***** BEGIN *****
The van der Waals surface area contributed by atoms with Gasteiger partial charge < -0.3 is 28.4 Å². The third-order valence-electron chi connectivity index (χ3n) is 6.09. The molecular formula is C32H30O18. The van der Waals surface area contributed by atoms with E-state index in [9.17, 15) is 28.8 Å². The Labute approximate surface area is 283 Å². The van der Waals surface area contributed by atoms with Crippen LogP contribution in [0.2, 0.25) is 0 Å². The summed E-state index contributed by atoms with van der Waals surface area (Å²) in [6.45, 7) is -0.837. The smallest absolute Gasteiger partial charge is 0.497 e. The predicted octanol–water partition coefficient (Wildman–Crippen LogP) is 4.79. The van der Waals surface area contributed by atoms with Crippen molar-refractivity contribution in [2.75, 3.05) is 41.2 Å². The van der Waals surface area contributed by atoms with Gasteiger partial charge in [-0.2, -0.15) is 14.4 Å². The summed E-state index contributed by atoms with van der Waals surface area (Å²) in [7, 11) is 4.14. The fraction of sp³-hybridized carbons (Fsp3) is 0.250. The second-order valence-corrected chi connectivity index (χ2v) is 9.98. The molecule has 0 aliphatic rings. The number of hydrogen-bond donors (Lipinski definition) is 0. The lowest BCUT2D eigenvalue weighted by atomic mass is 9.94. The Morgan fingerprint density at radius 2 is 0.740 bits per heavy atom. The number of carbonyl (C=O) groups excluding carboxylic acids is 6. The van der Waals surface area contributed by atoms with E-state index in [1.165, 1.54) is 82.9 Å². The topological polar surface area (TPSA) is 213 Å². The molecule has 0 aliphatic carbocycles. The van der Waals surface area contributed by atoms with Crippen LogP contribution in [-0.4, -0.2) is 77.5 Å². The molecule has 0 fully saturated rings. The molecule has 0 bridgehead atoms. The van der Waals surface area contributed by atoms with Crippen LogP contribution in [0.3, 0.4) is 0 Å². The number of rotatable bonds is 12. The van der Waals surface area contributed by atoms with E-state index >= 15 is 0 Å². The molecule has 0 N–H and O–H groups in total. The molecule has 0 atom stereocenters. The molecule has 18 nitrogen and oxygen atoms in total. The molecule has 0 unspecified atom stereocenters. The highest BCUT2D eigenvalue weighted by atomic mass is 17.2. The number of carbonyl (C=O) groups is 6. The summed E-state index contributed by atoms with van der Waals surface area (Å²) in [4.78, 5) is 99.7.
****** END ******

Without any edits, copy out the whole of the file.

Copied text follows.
The van der Waals surface area contributed by atoms with Gasteiger partial charge < -0.3 is 28.4 Å². The third-order valence-electron chi connectivity index (χ3n) is 6.09. The molecular formula is C32H30O18. The van der Waals surface area contributed by atoms with E-state index in [9.17, 15) is 28.8 Å². The Labute approximate surface area is 283 Å². The van der Waals surface area contributed by atoms with Crippen LogP contribution in [0.2, 0.25) is 0 Å². The summed E-state index contributed by atoms with van der Waals surface area (Å²) in [6.45, 7) is -0.837. The smallest absolute Gasteiger partial charge is 0.497 e. The predicted octanol–water partition coefficient (Wildman–Crippen LogP) is 4.79. The van der Waals surface area contributed by atoms with Crippen molar-refractivity contribution in [2.75, 3.05) is 41.2 Å². The van der Waals surface area contributed by atoms with Gasteiger partial charge in [-0.2, -0.15) is 14.4 Å². The summed E-state index contributed by atoms with van der Waals surface area (Å²) in [7, 11) is 4.14. The fraction of sp³-hybridized carbons (Fsp3) is 0.250. The second-order valence-corrected chi connectivity index (χ2v) is 9.98. The molecule has 0 aliphatic rings. The number of hydrogen-bond donors (Lipinski definition) is 0. The lowest BCUT2D eigenvalue weighted by atomic mass is 9.94. The Morgan fingerprint density at radius 2 is 0.740 bits per heavy atom. The number of carbonyl (C=O) groups excluding carboxylic acids is 6. The van der Waals surface area contributed by atoms with E-state index in [1.165, 1.54) is 82.9 Å². The topological polar surface area (TPSA) is 213 Å². The molecule has 0 aliphatic carbocycles. The van der Waals surface area contributed by atoms with Crippen LogP contribution in [-0.4, -0.2) is 77.5 Å². The molecule has 0 fully saturated rings. The molecule has 0 bridgehead atoms. The van der Waals surface area contributed by atoms with Crippen LogP contribution in [0.3, 0.4) is 0 Å². The number of rotatable bonds is 12. The van der Waals surface area contributed by atoms with E-state index >= 15 is 0 Å². The molecule has 0 N–H and O–H groups in total. The molecule has 0 atom stereocenters. The molecule has 18 nitrogen and oxygen atoms in total. The molecule has 0 unspecified atom stereocenters. The highest BCUT2D eigenvalue weighted by atomic mass is 17.2. The number of carbonyl (C=O) groups is 6. The summed E-state index contributed by atoms with van der Waals surface area (Å²) in [4.78, 5) is 99.7.